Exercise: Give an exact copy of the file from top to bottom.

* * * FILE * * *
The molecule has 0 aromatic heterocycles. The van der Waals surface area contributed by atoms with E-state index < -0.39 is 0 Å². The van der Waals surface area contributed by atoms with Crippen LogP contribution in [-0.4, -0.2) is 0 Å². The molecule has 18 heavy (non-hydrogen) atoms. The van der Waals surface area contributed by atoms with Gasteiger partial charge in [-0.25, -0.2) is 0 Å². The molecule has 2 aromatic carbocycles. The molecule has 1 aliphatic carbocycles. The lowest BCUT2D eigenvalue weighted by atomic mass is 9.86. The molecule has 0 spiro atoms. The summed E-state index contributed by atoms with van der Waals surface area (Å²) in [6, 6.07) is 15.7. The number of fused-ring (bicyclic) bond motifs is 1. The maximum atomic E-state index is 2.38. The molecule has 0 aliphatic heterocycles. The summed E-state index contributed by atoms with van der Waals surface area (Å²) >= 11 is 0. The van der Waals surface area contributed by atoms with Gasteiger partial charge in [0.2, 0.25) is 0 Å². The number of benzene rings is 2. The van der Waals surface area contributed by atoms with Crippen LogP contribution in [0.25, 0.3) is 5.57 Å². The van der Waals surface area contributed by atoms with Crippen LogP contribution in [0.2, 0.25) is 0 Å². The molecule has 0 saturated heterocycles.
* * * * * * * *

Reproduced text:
The molecule has 0 aromatic heterocycles. The van der Waals surface area contributed by atoms with E-state index < -0.39 is 0 Å². The van der Waals surface area contributed by atoms with Crippen LogP contribution in [-0.4, -0.2) is 0 Å². The molecule has 18 heavy (non-hydrogen) atoms. The van der Waals surface area contributed by atoms with Gasteiger partial charge in [-0.25, -0.2) is 0 Å². The molecule has 2 aromatic carbocycles. The molecule has 1 aliphatic carbocycles. The lowest BCUT2D eigenvalue weighted by atomic mass is 9.86. The molecule has 0 spiro atoms. The summed E-state index contributed by atoms with van der Waals surface area (Å²) in [6, 6.07) is 15.7. The number of fused-ring (bicyclic) bond motifs is 1. The maximum atomic E-state index is 2.38. The molecule has 0 aliphatic heterocycles. The summed E-state index contributed by atoms with van der Waals surface area (Å²) >= 11 is 0. The van der Waals surface area contributed by atoms with Gasteiger partial charge in [0.2, 0.25) is 0 Å². The number of benzene rings is 2. The van der Waals surface area contributed by atoms with Crippen LogP contribution in [0.25, 0.3) is 5.57 Å². The van der Waals surface area contributed by atoms with Crippen LogP contribution in [0.2, 0.25) is 0 Å². The molecule has 0 saturated heterocycles.